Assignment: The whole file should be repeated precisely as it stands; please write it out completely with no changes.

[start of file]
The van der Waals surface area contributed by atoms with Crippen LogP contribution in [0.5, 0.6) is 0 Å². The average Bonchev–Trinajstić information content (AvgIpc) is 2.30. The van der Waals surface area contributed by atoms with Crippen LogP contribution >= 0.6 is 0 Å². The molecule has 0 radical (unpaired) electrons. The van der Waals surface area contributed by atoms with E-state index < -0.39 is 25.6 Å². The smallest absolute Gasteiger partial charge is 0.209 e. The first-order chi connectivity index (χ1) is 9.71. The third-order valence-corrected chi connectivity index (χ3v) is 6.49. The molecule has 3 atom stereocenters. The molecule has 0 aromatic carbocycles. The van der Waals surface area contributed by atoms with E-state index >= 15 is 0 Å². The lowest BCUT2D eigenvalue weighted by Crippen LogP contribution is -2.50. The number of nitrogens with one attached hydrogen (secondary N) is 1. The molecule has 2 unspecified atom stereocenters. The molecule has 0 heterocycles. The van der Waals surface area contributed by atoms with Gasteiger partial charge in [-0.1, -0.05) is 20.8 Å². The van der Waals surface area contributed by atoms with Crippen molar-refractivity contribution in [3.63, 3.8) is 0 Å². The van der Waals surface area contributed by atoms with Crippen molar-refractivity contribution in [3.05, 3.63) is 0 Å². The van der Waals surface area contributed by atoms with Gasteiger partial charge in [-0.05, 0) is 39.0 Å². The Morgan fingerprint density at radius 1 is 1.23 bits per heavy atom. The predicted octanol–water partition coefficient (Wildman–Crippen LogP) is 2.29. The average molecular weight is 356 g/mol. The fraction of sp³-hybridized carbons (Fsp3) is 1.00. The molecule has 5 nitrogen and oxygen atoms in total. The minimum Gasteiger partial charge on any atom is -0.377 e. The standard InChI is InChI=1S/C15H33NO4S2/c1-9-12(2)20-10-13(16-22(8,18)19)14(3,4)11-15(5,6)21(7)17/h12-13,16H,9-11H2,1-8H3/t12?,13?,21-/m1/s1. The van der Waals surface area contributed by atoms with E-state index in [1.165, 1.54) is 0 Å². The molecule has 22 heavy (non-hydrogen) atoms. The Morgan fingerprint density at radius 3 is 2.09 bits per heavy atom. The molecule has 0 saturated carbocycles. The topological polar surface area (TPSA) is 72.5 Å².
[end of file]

The van der Waals surface area contributed by atoms with Crippen LogP contribution in [0.5, 0.6) is 0 Å². The average Bonchev–Trinajstić information content (AvgIpc) is 2.30. The van der Waals surface area contributed by atoms with Crippen LogP contribution >= 0.6 is 0 Å². The molecule has 0 radical (unpaired) electrons. The van der Waals surface area contributed by atoms with E-state index < -0.39 is 25.6 Å². The smallest absolute Gasteiger partial charge is 0.209 e. The first-order chi connectivity index (χ1) is 9.71. The third-order valence-corrected chi connectivity index (χ3v) is 6.49. The molecule has 3 atom stereocenters. The molecule has 0 aromatic carbocycles. The van der Waals surface area contributed by atoms with E-state index >= 15 is 0 Å². The lowest BCUT2D eigenvalue weighted by Crippen LogP contribution is -2.50. The number of nitrogens with one attached hydrogen (secondary N) is 1. The molecule has 2 unspecified atom stereocenters. The molecule has 0 heterocycles. The van der Waals surface area contributed by atoms with Gasteiger partial charge in [-0.1, -0.05) is 20.8 Å². The van der Waals surface area contributed by atoms with Crippen molar-refractivity contribution in [3.63, 3.8) is 0 Å². The van der Waals surface area contributed by atoms with Crippen molar-refractivity contribution in [3.05, 3.63) is 0 Å². The van der Waals surface area contributed by atoms with Gasteiger partial charge in [-0.05, 0) is 39.0 Å². The Morgan fingerprint density at radius 1 is 1.23 bits per heavy atom. The predicted octanol–water partition coefficient (Wildman–Crippen LogP) is 2.29. The average molecular weight is 356 g/mol. The fraction of sp³-hybridized carbons (Fsp3) is 1.00. The molecule has 5 nitrogen and oxygen atoms in total. The minimum Gasteiger partial charge on any atom is -0.377 e. The standard InChI is InChI=1S/C15H33NO4S2/c1-9-12(2)20-10-13(16-22(8,18)19)14(3,4)11-15(5,6)21(7)17/h12-13,16H,9-11H2,1-8H3/t12?,13?,21-/m1/s1. The van der Waals surface area contributed by atoms with E-state index in [1.165, 1.54) is 0 Å². The molecule has 22 heavy (non-hydrogen) atoms. The Morgan fingerprint density at radius 3 is 2.09 bits per heavy atom. The molecule has 0 saturated carbocycles. The topological polar surface area (TPSA) is 72.5 Å².